“His Parents’ Child” – a short story

Hello everyone! February keeps dragging on and winter just won’t say goodbye. Things are progressing much more slowly that I would like. But this is not the place to complain about my life.

So instead, I wrote a new short story, and once again it’s dialogue-only (I love that format). Oh and it’s heavy on profanity, so if that’s not your kind of thing, you better not read on.

His Parents’ Child

“Hello and thanks for tuning in tonight, I’m Johnny Goode and this is my show From the Shelf. As usual, I’ve invited a current author to talk about their latest book and to discuss it with you, the audience. So if you got a question or a comment, give us a call and you might just end up live on air!

“My guest tonight is a young man who has recently made the headlines around the country. The New York Times calls his book ‘a timely reminder of the dangers our youth is exposed to’. The Boston Globe says ‘If we didn’t know the very pillars of our society were crumbling, this book is proof of it.’

“Please welcome to the program, the author of Down and Out: Life on the Streets of America, a young man only known by his acronym, G. F.!”


“You know it’s slightly awkward to call you by those two letters. Maybe you’d like to use the opportunity and reveal at least part of your name?”


“Erh… Okay. So, G.F. … A few months ago, you were living on the streets of San Francisco and now you’re giving interviews to all the major media. They’re even talking about making your book into a movie. How does that feel?”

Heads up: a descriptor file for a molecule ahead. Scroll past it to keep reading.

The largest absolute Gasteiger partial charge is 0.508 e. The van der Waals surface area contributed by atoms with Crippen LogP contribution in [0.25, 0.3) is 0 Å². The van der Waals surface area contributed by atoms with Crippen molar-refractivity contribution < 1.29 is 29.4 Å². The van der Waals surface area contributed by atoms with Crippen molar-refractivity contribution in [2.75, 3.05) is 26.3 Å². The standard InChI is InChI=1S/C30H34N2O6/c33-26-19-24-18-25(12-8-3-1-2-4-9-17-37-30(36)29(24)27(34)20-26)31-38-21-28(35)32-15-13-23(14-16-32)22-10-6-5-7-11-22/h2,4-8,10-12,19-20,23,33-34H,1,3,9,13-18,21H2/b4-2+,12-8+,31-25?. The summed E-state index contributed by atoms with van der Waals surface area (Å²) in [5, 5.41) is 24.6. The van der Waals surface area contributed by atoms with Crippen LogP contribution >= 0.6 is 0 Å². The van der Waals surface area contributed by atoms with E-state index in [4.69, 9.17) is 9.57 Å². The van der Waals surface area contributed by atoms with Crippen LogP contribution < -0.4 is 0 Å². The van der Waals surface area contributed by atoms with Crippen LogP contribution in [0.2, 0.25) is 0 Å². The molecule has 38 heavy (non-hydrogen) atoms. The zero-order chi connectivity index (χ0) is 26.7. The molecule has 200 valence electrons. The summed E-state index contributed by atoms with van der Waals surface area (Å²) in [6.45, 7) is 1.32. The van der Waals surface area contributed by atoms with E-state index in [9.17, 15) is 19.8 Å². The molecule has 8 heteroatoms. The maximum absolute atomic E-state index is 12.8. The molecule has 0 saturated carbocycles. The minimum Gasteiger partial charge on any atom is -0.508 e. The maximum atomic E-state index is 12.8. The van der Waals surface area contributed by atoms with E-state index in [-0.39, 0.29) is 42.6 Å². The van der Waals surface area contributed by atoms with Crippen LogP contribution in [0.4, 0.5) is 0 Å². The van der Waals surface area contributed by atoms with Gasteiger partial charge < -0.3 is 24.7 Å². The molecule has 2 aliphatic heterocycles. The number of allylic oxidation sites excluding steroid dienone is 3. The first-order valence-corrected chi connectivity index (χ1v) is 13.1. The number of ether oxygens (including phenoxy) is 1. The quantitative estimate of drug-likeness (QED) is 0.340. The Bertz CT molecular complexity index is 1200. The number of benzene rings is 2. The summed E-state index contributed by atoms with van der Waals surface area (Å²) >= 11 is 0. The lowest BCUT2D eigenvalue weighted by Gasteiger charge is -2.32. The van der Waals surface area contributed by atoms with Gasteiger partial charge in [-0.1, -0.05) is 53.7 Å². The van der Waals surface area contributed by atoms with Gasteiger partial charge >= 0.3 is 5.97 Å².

“Ah. Maybe you would like to explain that in a little bit more … detail?”

“Whatcha wanna hear? I was fucked up, nobody gave a shit, and then comes that crazy guy who wants me to write it all up. And I say ‘Man, go get the fuck outta my life, ‘cos you don’t care, just like everybody else.’ But does he listen? Nah! He keeps naggin’ me and finally I give up, we write that book together and POOF I’m transformed into a celebrity. That’s some crazy shit, man.”

“Well … You know, we, I mean your critics, we were all fascinated by your blunt way of describing things, but … Well, this is a radio show and I’m wondering whether you could try to be a little bit less … vulgar?”

“Why? You worried ‘bout the poor kids who could listen in to this shitty show and pick a few new words? Tell you what, they don’t have to. They already know this country’s kickin’ the bucket. Why d’ya think they refused to fight in your stupid war?”

“Maybe we can talk about that later in the show. Anyway, G.F., I guess some of our listeners tonight haven’t read your book yet, so maybe you want to tell them a little bit, what it’s all about?”

“Sure. It’s my life, really. First chapter’s about my shitty family. My parents got divorced when I was like one or so, I lived with my mom who married a super important rich guy, my dad—yeah, whatever, he can’t keep his pants on. When I was ten or so, my mom sent me to boarding school ‘cos she didn’t want to take care of me any longer, and when I was 14, I ran away.”

“That was in… 1979?”

“Yeah, the year Sid Vicious died. That dude was my teenage hero. He just did what he wanted. Such a cool guy.”

“Who died of an overdose of heroin.”

“Yeah, those baaaad drugs, ruining all your kids. Whatever. He knew what he wanted and he did somethin’ with his live. That’s more than many people your age can say of their lives. I mean, my mom, for example, what did she ever do? She was married and had housemaids doin’ all the work for her. Housemaids! What is this, the 16th century? Yeah, so, anyway, my mom never did anything. She just sat around, read her stupid magazines, smoked and waited for her man to come home. When she dies, all that’ll be left of her will be a closet full of pastel dresses and a bunch of makeup.”

“But she gave birth to you.”


“Well, you could say that she has given you to the world. Isn’t that something?”